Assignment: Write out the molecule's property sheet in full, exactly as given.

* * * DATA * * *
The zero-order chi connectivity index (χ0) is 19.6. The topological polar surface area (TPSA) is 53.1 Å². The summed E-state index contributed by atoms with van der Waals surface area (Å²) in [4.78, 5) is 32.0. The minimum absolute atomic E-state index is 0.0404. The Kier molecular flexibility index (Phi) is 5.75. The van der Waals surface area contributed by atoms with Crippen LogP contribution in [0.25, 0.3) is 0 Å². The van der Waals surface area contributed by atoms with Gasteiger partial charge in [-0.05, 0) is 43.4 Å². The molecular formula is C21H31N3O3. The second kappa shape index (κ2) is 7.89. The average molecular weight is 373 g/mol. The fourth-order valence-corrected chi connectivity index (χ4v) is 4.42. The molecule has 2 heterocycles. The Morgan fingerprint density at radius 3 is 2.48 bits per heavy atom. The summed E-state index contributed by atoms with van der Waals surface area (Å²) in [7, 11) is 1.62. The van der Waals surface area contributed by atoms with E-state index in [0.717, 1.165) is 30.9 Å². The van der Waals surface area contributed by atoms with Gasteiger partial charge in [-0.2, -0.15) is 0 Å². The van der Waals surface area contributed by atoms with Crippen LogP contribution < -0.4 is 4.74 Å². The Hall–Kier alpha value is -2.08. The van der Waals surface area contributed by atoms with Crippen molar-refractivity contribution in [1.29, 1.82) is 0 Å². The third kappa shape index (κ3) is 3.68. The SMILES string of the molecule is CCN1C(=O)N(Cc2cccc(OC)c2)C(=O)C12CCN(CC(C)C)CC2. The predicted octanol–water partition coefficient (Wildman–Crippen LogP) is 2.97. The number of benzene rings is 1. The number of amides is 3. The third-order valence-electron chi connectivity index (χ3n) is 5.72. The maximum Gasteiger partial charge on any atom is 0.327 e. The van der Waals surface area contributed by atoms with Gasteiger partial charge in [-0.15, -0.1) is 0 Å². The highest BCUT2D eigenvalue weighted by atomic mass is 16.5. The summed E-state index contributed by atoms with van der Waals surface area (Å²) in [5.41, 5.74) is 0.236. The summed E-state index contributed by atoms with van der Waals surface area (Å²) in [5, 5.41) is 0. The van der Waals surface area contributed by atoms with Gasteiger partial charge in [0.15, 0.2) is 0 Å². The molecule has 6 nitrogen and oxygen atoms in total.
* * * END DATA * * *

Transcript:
The zero-order chi connectivity index (χ0) is 19.6. The topological polar surface area (TPSA) is 53.1 Å². The summed E-state index contributed by atoms with van der Waals surface area (Å²) in [4.78, 5) is 32.0. The minimum absolute atomic E-state index is 0.0404. The Kier molecular flexibility index (Phi) is 5.75. The van der Waals surface area contributed by atoms with Crippen LogP contribution in [0.25, 0.3) is 0 Å². The van der Waals surface area contributed by atoms with Gasteiger partial charge in [-0.05, 0) is 43.4 Å². The molecular formula is C21H31N3O3. The second kappa shape index (κ2) is 7.89. The average molecular weight is 373 g/mol. The fourth-order valence-corrected chi connectivity index (χ4v) is 4.42. The molecule has 2 heterocycles. The Morgan fingerprint density at radius 3 is 2.48 bits per heavy atom. The summed E-state index contributed by atoms with van der Waals surface area (Å²) in [7, 11) is 1.62. The van der Waals surface area contributed by atoms with E-state index in [0.717, 1.165) is 30.9 Å². The van der Waals surface area contributed by atoms with Gasteiger partial charge in [-0.2, -0.15) is 0 Å². The van der Waals surface area contributed by atoms with Crippen LogP contribution < -0.4 is 4.74 Å². The Hall–Kier alpha value is -2.08. The van der Waals surface area contributed by atoms with Crippen molar-refractivity contribution in [1.29, 1.82) is 0 Å². The third kappa shape index (κ3) is 3.68. The SMILES string of the molecule is CCN1C(=O)N(Cc2cccc(OC)c2)C(=O)C12CCN(CC(C)C)CC2. The predicted octanol–water partition coefficient (Wildman–Crippen LogP) is 2.97. The number of benzene rings is 1. The number of amides is 3. The third-order valence-electron chi connectivity index (χ3n) is 5.72. The maximum Gasteiger partial charge on any atom is 0.327 e. The van der Waals surface area contributed by atoms with Gasteiger partial charge in [-0.15, -0.1) is 0 Å². The highest BCUT2D eigenvalue weighted by atomic mass is 16.5. The summed E-state index contributed by atoms with van der Waals surface area (Å²) in [5.41, 5.74) is 0.236. The summed E-state index contributed by atoms with van der Waals surface area (Å²) in [5, 5.41) is 0. The van der Waals surface area contributed by atoms with Gasteiger partial charge in [0.15, 0.2) is 0 Å². The molecule has 6 nitrogen and oxygen atoms in total.